Stefan Vittori Interviewed by Jeff Mottle, Owner of CG Architect
CG ArchitectÃ‚Â | FebruaryÃ‚Â 26, 2007 | ByÃ‚Â Jeff Mottle
Originally posted on CG Architect:
Stefan Vittori, president and founder of Tangram 3DS, found his way into the 3d design world as an early adopter and student in Vienna. Here is his story:
CGA: How long have you been in this business?
Stefan Vittori: 15 years.
CGA: How have you enhanced the 3d community over time?
Stefan Vittori: To answer that, I would have to tell you my story. My hope continues to advance the state-of-the-art and be a generous contributor to our industry.
CGA: What inspired you to start a 3d design business?
Stefan Vittori: Back in Austria before there was 3d design software, I was watching TV one day and this wireframe of a building came on the news. I canÃ¢â‚¬â„¢t even remember what the commentary was about, but I was very intrigued by how someone created this. It was early 3d animation, but only a very basic walk-through. If you saw it now, you would laugh, but back then, it was state-of-the-art. It was probably AutoCad 9. At the time, I was studying architecture at the Technical University of Vienna and marveled at how this technology could change everything.
CGA: How did you get started back in Austria? Did you have a mentor?
Stefan Vittori: Not at first, in fact I was one of the first people in my country to try anything like this before. As a student of architecture, I knew that there had to be technology out there to make my job easier. I did some research and ordered a copy of 3D Studio Max. That was it, software and an instruction manual and no one to talk to.
CGA: What kept you inspired to keep going in the 3d direction?
Stefan Vittori: Amazingly, I started my career in the field of social work and actually have a diploma in that field. The problem was, the more I used computers and worked in 3d, the more I realized that this is what I was meant to do. Being a pioneer in my country with this technology was very exciting. I knew that 3d software was going to revolutionize the architectural industry in particular. At about that time, someone in the U.S. started a user forum. This was the first time that I really felt connected to anyone else with the same dream that I had.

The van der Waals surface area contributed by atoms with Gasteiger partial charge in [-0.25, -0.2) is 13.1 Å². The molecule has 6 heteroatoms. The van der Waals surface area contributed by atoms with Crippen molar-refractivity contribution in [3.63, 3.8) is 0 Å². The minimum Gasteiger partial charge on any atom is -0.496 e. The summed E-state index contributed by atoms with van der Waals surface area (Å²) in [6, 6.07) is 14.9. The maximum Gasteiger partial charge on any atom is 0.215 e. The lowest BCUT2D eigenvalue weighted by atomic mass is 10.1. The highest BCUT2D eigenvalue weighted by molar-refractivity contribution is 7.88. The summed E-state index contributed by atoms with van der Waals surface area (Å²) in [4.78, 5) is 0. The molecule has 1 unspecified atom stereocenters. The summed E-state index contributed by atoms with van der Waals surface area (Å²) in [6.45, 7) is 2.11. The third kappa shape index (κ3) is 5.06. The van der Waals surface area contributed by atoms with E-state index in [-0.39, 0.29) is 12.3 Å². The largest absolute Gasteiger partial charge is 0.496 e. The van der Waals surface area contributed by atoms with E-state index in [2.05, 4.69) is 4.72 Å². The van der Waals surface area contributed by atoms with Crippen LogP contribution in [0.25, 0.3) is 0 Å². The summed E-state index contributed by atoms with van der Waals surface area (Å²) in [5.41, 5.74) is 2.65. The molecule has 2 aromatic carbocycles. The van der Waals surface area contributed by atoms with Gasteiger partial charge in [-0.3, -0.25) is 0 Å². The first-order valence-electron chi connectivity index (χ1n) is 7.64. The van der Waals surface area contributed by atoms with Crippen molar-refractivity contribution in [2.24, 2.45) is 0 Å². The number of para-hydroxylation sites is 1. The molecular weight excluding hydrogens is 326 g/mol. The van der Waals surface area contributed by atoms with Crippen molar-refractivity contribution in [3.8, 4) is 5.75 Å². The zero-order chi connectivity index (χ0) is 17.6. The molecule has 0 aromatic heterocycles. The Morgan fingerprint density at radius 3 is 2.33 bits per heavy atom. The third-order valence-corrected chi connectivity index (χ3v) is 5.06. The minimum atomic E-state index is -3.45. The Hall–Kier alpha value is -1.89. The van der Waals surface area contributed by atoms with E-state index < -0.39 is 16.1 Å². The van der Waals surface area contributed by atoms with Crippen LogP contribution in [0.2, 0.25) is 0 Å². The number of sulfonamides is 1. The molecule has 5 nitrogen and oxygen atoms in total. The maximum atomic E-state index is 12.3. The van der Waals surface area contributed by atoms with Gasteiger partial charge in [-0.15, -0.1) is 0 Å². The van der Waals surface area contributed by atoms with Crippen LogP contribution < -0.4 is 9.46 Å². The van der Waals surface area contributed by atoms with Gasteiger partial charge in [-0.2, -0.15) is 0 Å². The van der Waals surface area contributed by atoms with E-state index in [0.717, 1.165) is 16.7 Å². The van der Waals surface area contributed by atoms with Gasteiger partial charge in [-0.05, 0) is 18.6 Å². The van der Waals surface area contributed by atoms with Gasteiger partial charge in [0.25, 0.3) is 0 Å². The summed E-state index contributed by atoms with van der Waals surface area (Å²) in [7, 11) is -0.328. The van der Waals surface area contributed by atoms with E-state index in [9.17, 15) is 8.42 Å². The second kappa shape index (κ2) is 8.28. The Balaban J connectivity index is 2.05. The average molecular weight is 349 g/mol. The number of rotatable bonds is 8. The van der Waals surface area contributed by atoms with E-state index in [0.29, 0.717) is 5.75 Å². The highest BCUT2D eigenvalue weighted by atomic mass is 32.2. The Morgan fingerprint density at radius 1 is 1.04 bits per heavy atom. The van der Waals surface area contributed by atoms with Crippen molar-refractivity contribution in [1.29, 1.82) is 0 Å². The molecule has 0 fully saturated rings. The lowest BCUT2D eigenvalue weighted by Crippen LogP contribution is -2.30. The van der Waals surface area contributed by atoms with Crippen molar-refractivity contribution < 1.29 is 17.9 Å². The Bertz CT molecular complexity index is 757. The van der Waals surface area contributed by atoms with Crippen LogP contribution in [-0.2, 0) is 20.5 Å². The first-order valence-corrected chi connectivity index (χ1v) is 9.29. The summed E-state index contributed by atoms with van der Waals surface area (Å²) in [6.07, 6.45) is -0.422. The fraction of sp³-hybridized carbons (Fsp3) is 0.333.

CGA: What was it like once you found like-minded people using 3d software?
Stefan Vittori: You have to imagine for a minute that at that time, there was no training DVD. In fact, DVDs didnÃ¢â‚¬â„¢t even exist. In the early days, Kinetix posted a technical support forum, but that was it. There was no user Ã¢â‚¬Å“communityÃ¢â‚¬Â, just a bunch of users around the world that were experimenting. You asked about inspiration earlier. What got me really inspired was answering complicated questions that 3D Studio Max customers had over this forum from my home in Austria. I spent hours, up late at night, on week-ends, experimenting with 3D Studio Max, pushing it to its limits and then answering questions that others had. It dawned on me that this was my calling and that I loved working in 3d, itÃ¢â‚¬â„¢s almost addictive.
CGA: How did you go from helping people over the forum to starting Tangram 3DS?
Stefan Vittori: Well, I took a few turns in the road and stops along the way before starting my own company. Early on, I found a mentor in Austria that had a vision for how architecture firms could integrate 3d design into their business model. My mentor was Hermann Schmidt, DI, and he brought me under his wing as the head of this 3D studio. He realized that using 3d would give him a competitive edge in the housing and commercial markets he was looking to dominate.
Then in an amazing twist of fate, Austria became part of the European Union and part of the EUs economic development strategy, grants became available to provide individuals with technical training to boost the commercial economy. I applied for a grant and was accepted. I used the funding to attend two weeks of training in New York City at one of the first 3D Studio master classes and obtained a certificate. We had ten people in the class from all over the world and none of them were interested in architectural visualization, so we spent the class learning character animation. I use those skills in my work today.
CGA: What made you stay the course with architectural visualization?